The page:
Then the book—Restitution—goes back to the beginning. Back to when Truman was named Will and when he had an uncle who was an outlaw, robber, thief, and killer. Will and Gracie ran, and their pasts became their worst enemies. But they became Truman and Gracie Jackson of the Eden called Cottonwood.

But now, after earning trust and honor in Cottonwood, after joining the Community Church, Truman decides he must make restitution. Pay back what he stole as an outlaw.

Truman decided to get the monkey off his back. Come clean about his past. And he made up his mind to do it at the church potluck dinner. To the pastor, he said: 

“After dinner I’d like to speak to this group for a few minutes, Mr. Pickrell.”

“Speak? About what?”

“Oh, about making myself a better man. Doing what’s right. Answering my conscience.”

“Well, Truman, that’s odd, but it sounds uplifting. I’ll do it.”

And this is only chapter five. But now we know Truman Jackson must battle with his past until he finds redemption.

The master said, when the mob was going to stone to death the woman caught in adultery, “He who is without sin, let him cast the first stone.” How long is it going to take Truman Jackson to earn redemption for his past?

At the end of the supper, Mr. Pickrell introduce Truman and said he was going to bear witness. He did.

He told them he was the only son of Ace Dowd, robber and killer, and that his family had been the Dillin-Dowd Gang when he was growing up. He told how he held horses from the time he was fifteen until seventeen. He said his name was Will. He told about the stage robbery that went bad. How his uncle and the Dillins died. How young Will got away, but never committed another crime. He ran. He gathered up his true love and ran away from Montana, but always looking over his shoulder. He told how he ran, how he worked, how he found most people honest and fair, and how he came to Cottonwood to find the right place to live.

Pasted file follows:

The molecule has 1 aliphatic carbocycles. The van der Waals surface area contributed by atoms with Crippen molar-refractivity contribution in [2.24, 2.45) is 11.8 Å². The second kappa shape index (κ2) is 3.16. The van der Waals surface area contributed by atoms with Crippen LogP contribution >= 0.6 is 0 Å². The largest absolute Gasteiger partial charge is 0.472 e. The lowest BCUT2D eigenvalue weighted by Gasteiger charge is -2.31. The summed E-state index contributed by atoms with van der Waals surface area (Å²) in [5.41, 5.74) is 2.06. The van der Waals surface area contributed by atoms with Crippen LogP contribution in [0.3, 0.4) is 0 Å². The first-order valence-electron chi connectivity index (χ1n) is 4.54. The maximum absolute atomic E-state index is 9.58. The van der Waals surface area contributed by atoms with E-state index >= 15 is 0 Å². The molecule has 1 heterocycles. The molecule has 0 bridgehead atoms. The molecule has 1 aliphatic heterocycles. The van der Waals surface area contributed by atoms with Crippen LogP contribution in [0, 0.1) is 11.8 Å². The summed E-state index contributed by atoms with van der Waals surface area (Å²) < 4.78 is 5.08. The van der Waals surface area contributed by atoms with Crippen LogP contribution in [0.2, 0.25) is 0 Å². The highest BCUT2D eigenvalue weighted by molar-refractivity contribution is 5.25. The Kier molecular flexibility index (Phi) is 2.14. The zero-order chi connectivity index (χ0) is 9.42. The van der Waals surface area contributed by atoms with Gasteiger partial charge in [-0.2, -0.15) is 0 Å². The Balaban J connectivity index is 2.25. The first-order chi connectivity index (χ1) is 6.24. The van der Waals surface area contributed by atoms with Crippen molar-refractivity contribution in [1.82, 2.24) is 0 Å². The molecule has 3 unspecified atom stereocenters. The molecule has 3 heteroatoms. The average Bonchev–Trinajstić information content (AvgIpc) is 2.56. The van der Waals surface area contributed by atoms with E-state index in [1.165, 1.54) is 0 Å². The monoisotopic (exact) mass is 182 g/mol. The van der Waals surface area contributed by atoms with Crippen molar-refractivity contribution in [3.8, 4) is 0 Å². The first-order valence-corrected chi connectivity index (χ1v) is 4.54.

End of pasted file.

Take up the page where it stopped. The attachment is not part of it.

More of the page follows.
He ended with: 

Richard S. Wheeler
“Now that’s my story, and you’ll have to come to grips with it. I hope you’ll call me Truman and be my friend. But some of you will call me Will, and think no man ever changes or grows, or can be freed from the darkness of his past. That’s up to you. I have told you all this, before God and man, to make myself whole, and to begin a repayment. That’s all I have to say.”

They stared at him with uncertainty. Even the reverend gaped, and no one moved.

How much better can you set up an antagonist that that? Can Truman Jackson keep his promise? Will his neighbors let him forget the past and forge a new future? Will his Gracie be able to stick it out. And what about the three kids?

Things don’t get much more wicked than this.


  1. Oh, Charlie! That sounds PERFECTLY WICKED! What a set-up! I love it. Thanks for such a thoughtful post, as always, and what a point to ponder today, in your Wicked Wednesday writing!

    Should he have come clean, and what will the people do NOW? Will they be the Christians they profess to be, and forgive and welcome him, or will they turn their backs on him and his family?

    Wonderful stuff!

  2. Wow, a great set up and now the book is on the list to be read. Classic way of handling a what? Doris

  3. Redemption is a book I've never gotten out of my mind. Richard Wheeler has taken the stand that people can repent and lead perfectly honest lives after that. But some of the townsmen are of the "lie a little, cheat a little, take advantage of your neighbors, and if in the end we are found guilty, God will beat us with a few stripes and at last we shall be saved in the Kingdom of Heaven."

    Truman Jackson has one Hell of a time in his Uinta Eden trying to live a reformed life and working to repay those his father and uncle wronged.

    A good book with a hugely powerful message.


  4. Protagonist as antagonist. Brilliant!

  5. As usual, an in-depth assessment that makes us want to read the book. Thanks, Charlie.

  6. In-depth and insightful as always, Charlie. Thank you.